As we prepare for Christmas, we are nearing the end of the most contentious political year in recent memory. Most of the world is astonished that American Evangelicals have voted in such large numbers for men like Donald Trump (thrice divorced, proud philanderer, alleged child molester and sexual predator), Roy Moore (alleged child molester) and, more locally to me here in Louisville, Ky., the recently deceased Dan Johnson (alleged child molester).
Evangelical Christians that I know and love cast their votes for these men, calling them “God’s choice,” because they earnestly believe that if these morally corrupt men say the “Sinner’s Prayer,” then they are absolved of all transgressions, in heaven and on earth. Any destruction they have caused in the lives of other human beings is irrelevant, and mentioning it undermines the redeeming grace of God.
Some observers label this a departure from Evangelical values. But it is my belief that this degradation of Christian morality is intrinsic to American Evangelicals’ theology of Jesus’ work on the cross. The theology of penal substitutionary atonement allows well meaning Christians to support evil people with a clear conscience, because according to this theology, sinners are accountable only to God, and the sinned against who cry out in protest are ancillary, inconvenient impediments to grace.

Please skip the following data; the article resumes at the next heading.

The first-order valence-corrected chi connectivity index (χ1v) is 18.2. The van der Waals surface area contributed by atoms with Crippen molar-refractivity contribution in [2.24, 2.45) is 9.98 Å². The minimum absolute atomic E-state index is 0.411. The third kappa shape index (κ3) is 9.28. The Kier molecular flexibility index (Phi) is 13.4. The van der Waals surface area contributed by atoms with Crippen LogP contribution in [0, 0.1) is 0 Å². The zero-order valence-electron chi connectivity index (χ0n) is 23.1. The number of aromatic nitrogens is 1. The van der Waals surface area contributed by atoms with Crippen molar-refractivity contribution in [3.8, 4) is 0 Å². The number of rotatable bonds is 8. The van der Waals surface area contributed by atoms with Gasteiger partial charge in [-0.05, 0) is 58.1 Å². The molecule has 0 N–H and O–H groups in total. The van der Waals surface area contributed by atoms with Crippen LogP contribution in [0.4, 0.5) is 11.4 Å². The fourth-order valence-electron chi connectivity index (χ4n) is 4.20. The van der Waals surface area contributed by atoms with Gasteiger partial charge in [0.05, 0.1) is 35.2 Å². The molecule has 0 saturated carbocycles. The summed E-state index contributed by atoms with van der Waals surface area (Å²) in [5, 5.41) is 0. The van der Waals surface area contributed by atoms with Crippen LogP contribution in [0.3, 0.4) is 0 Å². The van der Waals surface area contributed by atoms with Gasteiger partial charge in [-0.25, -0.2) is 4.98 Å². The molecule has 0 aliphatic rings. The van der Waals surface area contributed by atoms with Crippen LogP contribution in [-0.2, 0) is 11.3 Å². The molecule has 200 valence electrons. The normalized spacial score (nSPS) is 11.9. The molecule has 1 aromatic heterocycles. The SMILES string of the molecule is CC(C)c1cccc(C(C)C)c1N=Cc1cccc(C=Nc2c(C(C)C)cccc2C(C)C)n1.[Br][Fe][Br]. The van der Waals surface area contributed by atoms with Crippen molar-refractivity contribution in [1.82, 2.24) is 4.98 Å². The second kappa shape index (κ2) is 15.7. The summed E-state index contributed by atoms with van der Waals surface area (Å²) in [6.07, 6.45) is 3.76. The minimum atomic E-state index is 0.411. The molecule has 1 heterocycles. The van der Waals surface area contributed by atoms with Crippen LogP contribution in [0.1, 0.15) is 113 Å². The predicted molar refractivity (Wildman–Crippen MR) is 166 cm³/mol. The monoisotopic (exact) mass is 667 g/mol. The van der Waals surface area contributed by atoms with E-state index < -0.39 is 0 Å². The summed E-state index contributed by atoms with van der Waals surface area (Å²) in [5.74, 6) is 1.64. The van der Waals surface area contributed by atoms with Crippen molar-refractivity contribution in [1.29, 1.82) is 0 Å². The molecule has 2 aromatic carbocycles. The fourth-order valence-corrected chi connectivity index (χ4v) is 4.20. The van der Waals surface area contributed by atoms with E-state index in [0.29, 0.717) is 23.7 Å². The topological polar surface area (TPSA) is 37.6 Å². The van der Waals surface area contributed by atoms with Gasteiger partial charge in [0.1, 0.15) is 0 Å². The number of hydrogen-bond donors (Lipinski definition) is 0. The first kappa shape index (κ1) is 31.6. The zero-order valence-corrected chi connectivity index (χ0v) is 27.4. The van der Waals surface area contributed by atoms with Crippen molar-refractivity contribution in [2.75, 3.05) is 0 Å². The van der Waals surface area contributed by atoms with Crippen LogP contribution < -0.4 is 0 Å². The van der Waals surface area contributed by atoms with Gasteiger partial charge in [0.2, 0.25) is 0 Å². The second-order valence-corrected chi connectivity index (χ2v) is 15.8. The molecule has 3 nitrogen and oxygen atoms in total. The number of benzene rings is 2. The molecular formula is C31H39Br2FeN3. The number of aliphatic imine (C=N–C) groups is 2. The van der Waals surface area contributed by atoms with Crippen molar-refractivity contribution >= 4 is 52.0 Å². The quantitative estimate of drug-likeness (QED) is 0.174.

In Christianity, atonement is understood to mean the reconciling work of God to humanity through Jesus’ death on the cross. Penal substitutionary atonement’s basic tenets are that Christ chose to make himself the only acceptable sacrifice that could take on the punishment that was rightfully meant for humanity, and satisfy God’s demands of justice. It is the main atonement theory that has taken root in the American Evangelical movement. The Southern Baptist Convention recently released a statement asserting that penal substitutionary atonement is the exclusive orthodox theology of Jesus’ crucifixion. In actuality, it is only one of many theories of the cross that theologians have pondered, and it is decidedly not the theology of the earliest Christians.
As a small town Texas girl I attended a wonderful Methodist church that emphasized the love and goodness of God. But it was hard to not be steeped in Texas’ particular brand of gritty Evangelicalism. When I began to follow Jesus into service to the poor and marginalized, I began to feel uneasy about the one dimensional crucifixion theology with which I was familiar. My discomfort continued to increase as I realized that the popular gospel of substitutionary atonement often played out in ways that were diametrically opposed to Jesus’ life and teaching.